America's Lady of Supernatural Thrillers

“Raven's Cove, a great mystery by Mary Ann Poll. Avoid it when winds are gusting to hurricane speed outside. No extra creepiness needed.”
~Bonnye Matthews
Step aside Stephen King, Alaska’s Mary Ann Poll is here to spin new tales of the super-natural and the ungodly, as her heroes and heroines take on the forces of evil on 'The Last Frontier.' ~Jeff Babcock

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Haunted Trees: From Iconoclast Thrillers to Alabama’s Tears

Ravens Cove, An Iconoclast Thriller, sets the stage for a series deeply entrenched in mystique and enigma. What many overlook is that the genesis of my tales lies in the real, tangible world, sparked by an object of eerie significance. For Ravens Cove, the spark came from an ordinary yet extraordinary tree – one that bore an uncanny resemblance to a human form, with limbs outstretched like arms and a canopy of leaves forming a semblance of hair. This arboreal enigma, dubbed the Hag Tree, became a central motif in three volumes of the Iconoclast series, embodying a persona all its own. Yet, it was in Gorgon, the third installment, that the true spirit harbored by the Hag Tree was unveiled.

In my pursuit of the supernatural, I stumbled upon an intriguing article concerning tree spirits – an excerpt from The Encyclopedia of Ghosts and Spirits by Rosemary Ellen Guiley. According to Guiley's research, trees have long been believed to be favored haunts for the lingering souls of the departed. Across diverse cultures, tales abound of spectral entities dwelling within the silent embrace of ancient oaks and towering pines.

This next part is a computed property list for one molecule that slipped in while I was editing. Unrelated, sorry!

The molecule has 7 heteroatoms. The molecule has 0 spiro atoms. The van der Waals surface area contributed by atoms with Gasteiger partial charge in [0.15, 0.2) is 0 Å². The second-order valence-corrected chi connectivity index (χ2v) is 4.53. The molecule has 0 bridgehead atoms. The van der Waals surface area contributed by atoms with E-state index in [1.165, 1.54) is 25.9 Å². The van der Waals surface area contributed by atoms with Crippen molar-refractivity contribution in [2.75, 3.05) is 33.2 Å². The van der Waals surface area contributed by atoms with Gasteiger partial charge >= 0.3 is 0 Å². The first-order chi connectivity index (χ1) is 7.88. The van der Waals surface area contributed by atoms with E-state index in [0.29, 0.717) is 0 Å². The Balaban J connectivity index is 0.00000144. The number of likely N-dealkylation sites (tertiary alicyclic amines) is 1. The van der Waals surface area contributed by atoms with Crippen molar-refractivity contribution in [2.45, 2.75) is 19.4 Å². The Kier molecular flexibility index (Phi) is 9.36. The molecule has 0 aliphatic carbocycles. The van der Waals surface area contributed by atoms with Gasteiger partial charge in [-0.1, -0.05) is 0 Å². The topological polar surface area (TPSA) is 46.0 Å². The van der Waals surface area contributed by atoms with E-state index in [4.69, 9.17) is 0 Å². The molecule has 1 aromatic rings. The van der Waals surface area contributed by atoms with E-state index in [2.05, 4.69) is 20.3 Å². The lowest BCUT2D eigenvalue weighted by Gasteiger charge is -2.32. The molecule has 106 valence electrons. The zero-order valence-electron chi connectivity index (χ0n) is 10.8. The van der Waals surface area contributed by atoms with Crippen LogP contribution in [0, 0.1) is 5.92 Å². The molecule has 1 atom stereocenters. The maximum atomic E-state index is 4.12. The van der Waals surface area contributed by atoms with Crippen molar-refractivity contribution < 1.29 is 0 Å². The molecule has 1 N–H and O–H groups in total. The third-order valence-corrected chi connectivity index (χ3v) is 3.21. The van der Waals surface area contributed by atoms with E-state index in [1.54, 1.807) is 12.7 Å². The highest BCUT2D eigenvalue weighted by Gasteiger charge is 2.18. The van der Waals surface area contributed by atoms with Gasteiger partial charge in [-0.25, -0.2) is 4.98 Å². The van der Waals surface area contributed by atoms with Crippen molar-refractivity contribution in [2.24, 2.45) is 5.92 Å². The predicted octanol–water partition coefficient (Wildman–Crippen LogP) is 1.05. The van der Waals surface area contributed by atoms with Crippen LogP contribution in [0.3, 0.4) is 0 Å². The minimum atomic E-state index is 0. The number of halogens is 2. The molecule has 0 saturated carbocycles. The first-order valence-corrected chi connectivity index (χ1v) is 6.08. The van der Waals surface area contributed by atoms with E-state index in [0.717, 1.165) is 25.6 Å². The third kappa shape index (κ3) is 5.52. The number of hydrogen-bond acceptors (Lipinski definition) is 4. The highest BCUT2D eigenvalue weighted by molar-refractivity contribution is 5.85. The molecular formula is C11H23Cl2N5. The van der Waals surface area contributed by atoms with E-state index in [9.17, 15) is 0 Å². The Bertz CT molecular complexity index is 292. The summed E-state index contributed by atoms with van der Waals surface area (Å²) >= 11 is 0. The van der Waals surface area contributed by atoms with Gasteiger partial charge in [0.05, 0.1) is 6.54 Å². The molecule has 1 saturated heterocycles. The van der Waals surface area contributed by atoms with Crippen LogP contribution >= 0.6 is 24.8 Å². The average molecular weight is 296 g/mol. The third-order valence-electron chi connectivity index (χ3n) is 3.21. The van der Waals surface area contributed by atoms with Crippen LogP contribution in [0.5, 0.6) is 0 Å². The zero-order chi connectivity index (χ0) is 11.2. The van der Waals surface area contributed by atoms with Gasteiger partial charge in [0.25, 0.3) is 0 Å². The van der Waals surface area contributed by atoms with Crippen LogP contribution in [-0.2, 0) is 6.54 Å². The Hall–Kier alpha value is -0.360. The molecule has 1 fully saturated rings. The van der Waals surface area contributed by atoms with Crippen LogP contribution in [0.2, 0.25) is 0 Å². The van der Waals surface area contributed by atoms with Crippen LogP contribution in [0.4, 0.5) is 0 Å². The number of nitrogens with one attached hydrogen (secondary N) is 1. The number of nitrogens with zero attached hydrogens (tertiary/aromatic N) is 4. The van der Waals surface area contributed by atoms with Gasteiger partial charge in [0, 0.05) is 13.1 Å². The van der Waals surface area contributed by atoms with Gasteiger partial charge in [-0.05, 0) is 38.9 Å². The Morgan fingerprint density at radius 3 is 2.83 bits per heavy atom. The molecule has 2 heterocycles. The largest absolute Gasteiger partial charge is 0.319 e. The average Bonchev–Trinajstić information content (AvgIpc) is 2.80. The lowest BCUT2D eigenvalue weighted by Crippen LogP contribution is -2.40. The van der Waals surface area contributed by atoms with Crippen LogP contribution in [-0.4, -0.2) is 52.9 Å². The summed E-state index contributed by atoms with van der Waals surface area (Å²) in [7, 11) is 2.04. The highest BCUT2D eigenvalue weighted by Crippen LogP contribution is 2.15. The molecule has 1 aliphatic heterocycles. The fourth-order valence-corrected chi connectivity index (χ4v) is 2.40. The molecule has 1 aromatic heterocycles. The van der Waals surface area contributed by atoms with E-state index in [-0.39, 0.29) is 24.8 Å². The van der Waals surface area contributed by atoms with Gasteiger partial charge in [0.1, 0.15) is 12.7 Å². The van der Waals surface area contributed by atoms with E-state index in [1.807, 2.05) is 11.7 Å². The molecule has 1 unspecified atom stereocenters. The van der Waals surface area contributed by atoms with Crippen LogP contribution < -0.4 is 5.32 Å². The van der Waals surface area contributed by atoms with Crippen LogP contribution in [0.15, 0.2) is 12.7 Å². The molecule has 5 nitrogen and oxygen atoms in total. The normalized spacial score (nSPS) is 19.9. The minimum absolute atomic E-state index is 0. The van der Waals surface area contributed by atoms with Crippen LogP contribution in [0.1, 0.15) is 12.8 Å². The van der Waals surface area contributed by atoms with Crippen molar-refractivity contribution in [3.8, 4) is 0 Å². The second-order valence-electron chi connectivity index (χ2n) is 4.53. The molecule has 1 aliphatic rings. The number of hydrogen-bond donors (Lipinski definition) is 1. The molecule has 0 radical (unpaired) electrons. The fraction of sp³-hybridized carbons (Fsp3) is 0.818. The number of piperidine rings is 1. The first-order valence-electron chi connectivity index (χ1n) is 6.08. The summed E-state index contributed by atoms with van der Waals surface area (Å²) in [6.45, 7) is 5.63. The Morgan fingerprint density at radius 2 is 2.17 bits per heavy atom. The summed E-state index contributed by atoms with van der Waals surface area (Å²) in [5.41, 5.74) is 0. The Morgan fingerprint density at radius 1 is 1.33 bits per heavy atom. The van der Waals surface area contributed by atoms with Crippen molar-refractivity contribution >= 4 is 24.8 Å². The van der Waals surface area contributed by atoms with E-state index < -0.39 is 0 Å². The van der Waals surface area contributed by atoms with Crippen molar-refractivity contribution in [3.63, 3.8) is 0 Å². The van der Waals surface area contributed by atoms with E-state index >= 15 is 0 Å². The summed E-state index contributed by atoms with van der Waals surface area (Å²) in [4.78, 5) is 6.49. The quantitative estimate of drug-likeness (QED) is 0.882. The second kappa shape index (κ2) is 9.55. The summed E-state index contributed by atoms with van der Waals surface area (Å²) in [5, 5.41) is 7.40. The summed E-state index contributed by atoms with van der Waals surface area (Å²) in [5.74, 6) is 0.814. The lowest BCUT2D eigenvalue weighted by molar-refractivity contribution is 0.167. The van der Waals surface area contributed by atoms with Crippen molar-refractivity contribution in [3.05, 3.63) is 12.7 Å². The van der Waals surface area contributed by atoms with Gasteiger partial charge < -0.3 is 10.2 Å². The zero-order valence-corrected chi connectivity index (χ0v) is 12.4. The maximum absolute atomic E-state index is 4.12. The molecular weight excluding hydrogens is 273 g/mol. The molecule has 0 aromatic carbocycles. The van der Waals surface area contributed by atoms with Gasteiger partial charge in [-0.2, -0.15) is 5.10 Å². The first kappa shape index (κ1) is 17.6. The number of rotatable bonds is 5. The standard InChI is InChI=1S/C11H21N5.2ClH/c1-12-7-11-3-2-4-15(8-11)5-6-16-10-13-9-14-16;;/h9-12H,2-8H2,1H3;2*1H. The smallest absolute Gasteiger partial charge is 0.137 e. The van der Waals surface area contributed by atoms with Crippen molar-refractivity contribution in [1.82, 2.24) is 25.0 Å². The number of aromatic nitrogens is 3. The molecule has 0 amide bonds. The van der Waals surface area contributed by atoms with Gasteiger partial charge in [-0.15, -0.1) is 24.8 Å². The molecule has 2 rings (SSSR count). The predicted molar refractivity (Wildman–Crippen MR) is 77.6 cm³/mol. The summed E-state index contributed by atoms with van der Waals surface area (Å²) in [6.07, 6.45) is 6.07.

In Northern India, local shrines nestled beneath the boughs of sacred trees seek to placate the resident spirits, while in the dense jungles of Mirzapur, the Bagheswar, a tiger godling, is said to dwell within the branches of the Bira tree, striking fear into the hearts of nearby tribes. The stories continue, weaving a tapestry of spectral encounters and eerie phenomena, spanning continents and centuries.

One particularly captivating anecdote emerged from the depths of rural Alabama, where in 1981, a pecan tree in the front yard of Mrs. Linnie Jenkins' home became the focal point of a supernatural spectacle. Dubbed the "crying pecan tree," its mournful wails echoed through the night, drawing thousands from across the United States in search of answers. Despite exhaustive investigations, no earthly cause could be found for the tree's lamentations, leading to speculation of a restless spirit haunting the grounds.

As crowds gathered to witness the inexplicable phenomenon, Mrs. Linnie herself capitalized on the curiosity, charging a modest fee for entry to her property. Yet, as swiftly as the cries had begun, they ceased, leaving behind a lingering sense of wonder and mystery.

In our quest for rationality, we often overlook the profound mysteries that lie beyond our understanding. What caused the pecan tree to cry? And what force, if any, brought an end to its sorrowful lamentations? Was it merely a natural occurrence, or did unseen hands intervene, appeasing a restless spirit trapped within the confines of the tree's ancient roots?

Such questions linger in the air, tantalizingly beyond the reach of comprehension. For those who revel in the mysteries of the supernatural, it is tales such as these that fuel our imagination and spark our curiosity, beckoning us to explore the unknown and embrace the inexplicable.

Until next we delve into the realms of mystery and wonder, stay curious, my friends.


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